Six Afghan schoolgirls banned from entering U.S. for robotics competition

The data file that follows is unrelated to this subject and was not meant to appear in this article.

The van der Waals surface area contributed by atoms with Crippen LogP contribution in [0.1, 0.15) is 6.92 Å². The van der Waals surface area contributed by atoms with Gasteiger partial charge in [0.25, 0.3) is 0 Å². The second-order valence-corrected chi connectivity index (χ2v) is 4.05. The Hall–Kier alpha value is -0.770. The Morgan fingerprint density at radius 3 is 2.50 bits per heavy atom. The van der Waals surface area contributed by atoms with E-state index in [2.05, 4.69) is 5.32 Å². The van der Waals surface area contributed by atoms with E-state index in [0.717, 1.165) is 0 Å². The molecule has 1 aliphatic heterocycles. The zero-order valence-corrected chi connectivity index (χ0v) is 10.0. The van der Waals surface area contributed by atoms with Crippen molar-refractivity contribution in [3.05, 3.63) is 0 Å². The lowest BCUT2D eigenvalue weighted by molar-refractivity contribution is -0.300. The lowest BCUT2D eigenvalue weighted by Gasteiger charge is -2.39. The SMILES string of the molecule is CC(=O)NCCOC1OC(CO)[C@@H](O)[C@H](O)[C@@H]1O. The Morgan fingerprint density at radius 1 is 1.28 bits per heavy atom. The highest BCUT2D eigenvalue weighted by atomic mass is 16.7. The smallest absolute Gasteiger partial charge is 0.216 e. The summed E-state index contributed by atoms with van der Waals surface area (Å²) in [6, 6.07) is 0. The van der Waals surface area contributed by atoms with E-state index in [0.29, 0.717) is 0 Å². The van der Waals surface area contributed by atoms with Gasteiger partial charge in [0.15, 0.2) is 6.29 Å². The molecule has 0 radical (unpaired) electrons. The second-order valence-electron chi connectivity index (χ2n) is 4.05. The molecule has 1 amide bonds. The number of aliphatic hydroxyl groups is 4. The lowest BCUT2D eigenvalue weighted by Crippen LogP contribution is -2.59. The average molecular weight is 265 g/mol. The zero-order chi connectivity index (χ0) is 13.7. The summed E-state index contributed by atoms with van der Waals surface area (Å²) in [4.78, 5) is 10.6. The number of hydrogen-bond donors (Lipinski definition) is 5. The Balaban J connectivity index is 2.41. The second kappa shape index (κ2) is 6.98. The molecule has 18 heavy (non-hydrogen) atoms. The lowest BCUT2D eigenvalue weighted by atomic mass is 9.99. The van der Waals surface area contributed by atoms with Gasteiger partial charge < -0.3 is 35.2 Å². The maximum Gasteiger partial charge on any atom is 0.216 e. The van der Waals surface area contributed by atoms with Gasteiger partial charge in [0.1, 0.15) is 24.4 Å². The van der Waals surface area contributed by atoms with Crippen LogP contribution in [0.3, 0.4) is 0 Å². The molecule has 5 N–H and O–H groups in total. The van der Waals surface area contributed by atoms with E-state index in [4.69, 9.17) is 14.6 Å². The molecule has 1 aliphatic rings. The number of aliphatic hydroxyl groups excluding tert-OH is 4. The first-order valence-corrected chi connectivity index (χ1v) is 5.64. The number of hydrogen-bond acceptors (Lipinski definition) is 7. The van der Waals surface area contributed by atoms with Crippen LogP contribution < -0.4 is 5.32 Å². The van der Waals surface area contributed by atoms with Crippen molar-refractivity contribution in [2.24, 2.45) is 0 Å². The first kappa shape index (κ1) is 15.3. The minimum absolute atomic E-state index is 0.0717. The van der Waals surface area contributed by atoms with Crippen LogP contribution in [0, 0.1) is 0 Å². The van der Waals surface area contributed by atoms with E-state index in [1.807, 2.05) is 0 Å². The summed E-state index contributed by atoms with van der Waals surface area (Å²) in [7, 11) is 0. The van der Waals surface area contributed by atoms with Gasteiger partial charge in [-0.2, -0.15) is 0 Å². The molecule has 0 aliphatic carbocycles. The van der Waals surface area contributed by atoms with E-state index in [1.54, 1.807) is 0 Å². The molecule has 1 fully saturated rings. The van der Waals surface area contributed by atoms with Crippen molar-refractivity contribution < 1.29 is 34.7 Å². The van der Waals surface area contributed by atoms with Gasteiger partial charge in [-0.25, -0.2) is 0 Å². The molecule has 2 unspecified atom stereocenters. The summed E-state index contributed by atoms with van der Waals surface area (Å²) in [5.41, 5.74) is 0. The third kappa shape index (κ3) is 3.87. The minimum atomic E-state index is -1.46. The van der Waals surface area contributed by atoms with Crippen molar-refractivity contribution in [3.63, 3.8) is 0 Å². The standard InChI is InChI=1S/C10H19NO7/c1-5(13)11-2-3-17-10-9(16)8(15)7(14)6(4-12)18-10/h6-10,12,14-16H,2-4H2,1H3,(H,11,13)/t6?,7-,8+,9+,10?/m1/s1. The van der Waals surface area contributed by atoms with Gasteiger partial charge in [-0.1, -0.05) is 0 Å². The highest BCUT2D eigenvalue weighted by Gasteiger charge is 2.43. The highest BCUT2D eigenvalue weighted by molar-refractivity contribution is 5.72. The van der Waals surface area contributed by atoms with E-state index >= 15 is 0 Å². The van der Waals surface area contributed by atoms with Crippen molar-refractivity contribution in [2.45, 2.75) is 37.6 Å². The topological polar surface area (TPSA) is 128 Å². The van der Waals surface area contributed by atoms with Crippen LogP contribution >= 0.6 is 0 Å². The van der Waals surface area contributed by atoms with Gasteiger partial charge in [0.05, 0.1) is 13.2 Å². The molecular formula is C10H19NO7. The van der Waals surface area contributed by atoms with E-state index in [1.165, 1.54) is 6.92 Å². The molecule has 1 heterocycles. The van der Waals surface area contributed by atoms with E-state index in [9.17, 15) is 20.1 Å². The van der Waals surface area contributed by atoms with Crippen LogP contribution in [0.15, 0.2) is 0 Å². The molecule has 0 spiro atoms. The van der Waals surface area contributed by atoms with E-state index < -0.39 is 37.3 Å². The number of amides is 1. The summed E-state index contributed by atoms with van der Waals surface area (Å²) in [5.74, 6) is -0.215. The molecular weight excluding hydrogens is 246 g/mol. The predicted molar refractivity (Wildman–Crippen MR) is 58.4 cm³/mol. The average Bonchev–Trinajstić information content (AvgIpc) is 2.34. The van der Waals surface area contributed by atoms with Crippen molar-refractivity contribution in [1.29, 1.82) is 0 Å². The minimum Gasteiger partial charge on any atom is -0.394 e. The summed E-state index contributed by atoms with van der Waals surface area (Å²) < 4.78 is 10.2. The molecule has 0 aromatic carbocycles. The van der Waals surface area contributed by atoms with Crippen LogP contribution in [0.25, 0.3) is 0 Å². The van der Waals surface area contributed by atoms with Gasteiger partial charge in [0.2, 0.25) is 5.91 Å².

One of the inventors, 14-year-old Fatemah, told Forbes she loves making robots because it feels like she’s bringing something totally new into the world.The girls were supposed to compete in the FIRST Global Challenge.Joe Sestak, FIRST Global President and former congressman, has stated that he was disappointed at the rejection of the Afghanistan Team’s travel visas.To interview for their visas, the girls risked a 500 mile trek cross-country to the American embassy in Kabul.Afghanistan’s first female tech boss Roya Mahboob, who founded software firm Citadel, organised the all-girl team and said they were “crying all day” after they were turned down.Joe Sestak, president of First Global, said he was disappointed that the “extraordinarily fearless young women” from Afghanistan won’t be joining the other students in DC this month.”In Afghanistan, as you know it’s a very man-dominated industry”, Mahboob, who put the team together, told Mashable.We are the first robotic team with The Digital Citizen Fund (DCF) based in Herat, Afghanistan.”We want to develop and explore our minds and creativity and maybe unveil the genius inside of each one of us”, the team wrote on their webpage. “The girls, they’re showing at a young age that they can build something”.Six teenage Afghan girls were denied one-week visas into the United States to compete in a global robotics competition-but that won’t keep the resilient group from going for gold.Only the teams from Afghanistan and Gambia have been denied travel visas, while students from Iran, Iraq, and Sudan are able to attend. Escotto stressed that the organization worked very closely with the State Department in seeking to get visas for teams from all countries attending the competition, and he called the State Department “instrumental” in helping throughout the visa process.As the Forbes article points out, the State Department won’t comment on confidential visa denials, but it’s become recently very hard to travel from from Afghanistan to the U.S.Luckily Team Afghanistan now has permission to send the robot. The State Department feared ISIS might try to use these parts on the battlefield, which is why they delayed sending them to the girls.The girls received help with the programing of their robot from graduate students Carnegie Mellon University in Pennsylvania.